That can change as the audience gets older, as well as the genre itself:

But there’s another influence besides the 2000 election: Hip-hop is getting old. This month marks 25 years since the release of the Sugarhill Gang’s Rapper’s Delight, which eventually entered the Billboard Top 40, the first time a rap song achieved that feat. The pioneers of the genre are now fathers, mothers, husbands and wives. What may have mattered to them as teenagers and young adults - cars, money, jewelry, clothes and women - matters less as 30-, 40- and 50-year-olds. They want what is best for their families: access to good schools, good jobs and a good quality of life. The person sitting in the Oval Office determines if access is granted and more, Parker said.

A notable omission from the citations of politically-charged albums of late is “To the 5 Boroughs” from the veteran Beastie Boys. It hasn’t been marketed as an overtly political disc, but the lyrics throughout are unmistakably anti-Bush. Between them and Public Enemy, oldschool artists are well-represented here.

by Costa Tsiokos, Fri 09/24/2004 07:31:22 PM
Category: Politics, Pop Culture
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Thursday, September 16, 2021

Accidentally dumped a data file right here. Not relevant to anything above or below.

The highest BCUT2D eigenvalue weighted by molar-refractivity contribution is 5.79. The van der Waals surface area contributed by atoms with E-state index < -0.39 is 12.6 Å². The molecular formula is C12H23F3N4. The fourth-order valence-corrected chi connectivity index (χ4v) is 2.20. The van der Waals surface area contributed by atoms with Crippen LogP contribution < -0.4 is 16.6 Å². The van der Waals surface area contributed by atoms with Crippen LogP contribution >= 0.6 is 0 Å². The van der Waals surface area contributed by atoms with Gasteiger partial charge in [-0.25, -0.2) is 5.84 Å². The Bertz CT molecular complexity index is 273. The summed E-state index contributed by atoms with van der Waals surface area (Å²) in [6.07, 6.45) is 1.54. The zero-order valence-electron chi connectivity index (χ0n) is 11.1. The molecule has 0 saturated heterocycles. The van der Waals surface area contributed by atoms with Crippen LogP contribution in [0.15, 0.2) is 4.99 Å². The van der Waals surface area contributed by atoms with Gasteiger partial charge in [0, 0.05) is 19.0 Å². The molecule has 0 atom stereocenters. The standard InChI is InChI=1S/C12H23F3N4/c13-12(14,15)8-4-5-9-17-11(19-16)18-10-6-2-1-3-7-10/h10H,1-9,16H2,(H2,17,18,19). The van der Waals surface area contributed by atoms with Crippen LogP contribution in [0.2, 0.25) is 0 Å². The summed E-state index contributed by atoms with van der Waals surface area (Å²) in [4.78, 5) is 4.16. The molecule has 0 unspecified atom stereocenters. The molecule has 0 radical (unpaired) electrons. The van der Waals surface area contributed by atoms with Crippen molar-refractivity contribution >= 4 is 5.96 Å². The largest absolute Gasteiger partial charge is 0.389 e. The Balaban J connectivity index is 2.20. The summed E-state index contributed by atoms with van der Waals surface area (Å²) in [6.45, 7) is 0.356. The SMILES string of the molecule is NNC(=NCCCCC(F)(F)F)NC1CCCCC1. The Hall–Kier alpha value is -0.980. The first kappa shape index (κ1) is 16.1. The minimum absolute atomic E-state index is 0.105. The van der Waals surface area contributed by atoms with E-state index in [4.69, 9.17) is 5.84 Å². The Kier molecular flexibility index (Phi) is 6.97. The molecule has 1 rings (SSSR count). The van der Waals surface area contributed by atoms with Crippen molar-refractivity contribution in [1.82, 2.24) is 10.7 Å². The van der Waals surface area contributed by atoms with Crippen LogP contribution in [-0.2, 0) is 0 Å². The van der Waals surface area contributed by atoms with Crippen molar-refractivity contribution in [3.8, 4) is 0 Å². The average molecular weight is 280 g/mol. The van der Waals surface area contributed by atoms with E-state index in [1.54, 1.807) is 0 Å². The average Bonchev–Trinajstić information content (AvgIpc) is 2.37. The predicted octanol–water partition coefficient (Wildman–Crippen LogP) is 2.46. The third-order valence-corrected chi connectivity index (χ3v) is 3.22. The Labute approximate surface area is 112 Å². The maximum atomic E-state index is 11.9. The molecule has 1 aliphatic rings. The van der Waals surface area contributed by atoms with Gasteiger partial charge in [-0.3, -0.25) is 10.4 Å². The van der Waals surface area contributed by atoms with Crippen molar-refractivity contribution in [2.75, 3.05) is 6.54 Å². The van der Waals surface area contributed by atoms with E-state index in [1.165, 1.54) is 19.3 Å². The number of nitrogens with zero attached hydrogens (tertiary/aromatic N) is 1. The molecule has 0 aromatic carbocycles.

President Bush better hope all his supporters aren’t this clueless: Lynne Gobbell of Moulton, Alabama was fired from her job for refusing to remove a John Kerry bumper sticker from her car, and was promptly hired by the Kerry campaign afterward.

Given the obvious jackass-like qualities displayed by Phil Geddes, the owner who did the firing, you’d think he’d the perfect Democratic mascot. Apparently, he needs to brush up on the Thirteenth Amendment, and disabuse himself of the notion that his cruddy little company is some sort of plantation.

This event did provide a golden opportunity for the Kerry campaign. Bush supporters come off as arrogant jerks, and Kerry gets to play hero by giving the injured party a real job. Yes, Geddes is an extreme case that doesn’t typify any rational business owner, and Gobbell is likely out of a job as soon as the election ends. But this is campaign season, and image is everything; you couldn’t have scripted this better.

by Costa Tsiokos, Thu 09/16/2004 08:29:48 PM
Category: Politics, Society
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Monday, September 06, 2021

prepare to
Inspired by arcade classic Joust, it’s White House Joust.

Because if ostriches can fly, then so can donkeys and elephants.

(Via DrikoLand)

by Costa Tsiokos, Mon 09/06/2021 01:39:23 PM
Category: Internet, Politics, Videogames
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Tuesday, August 31, 2021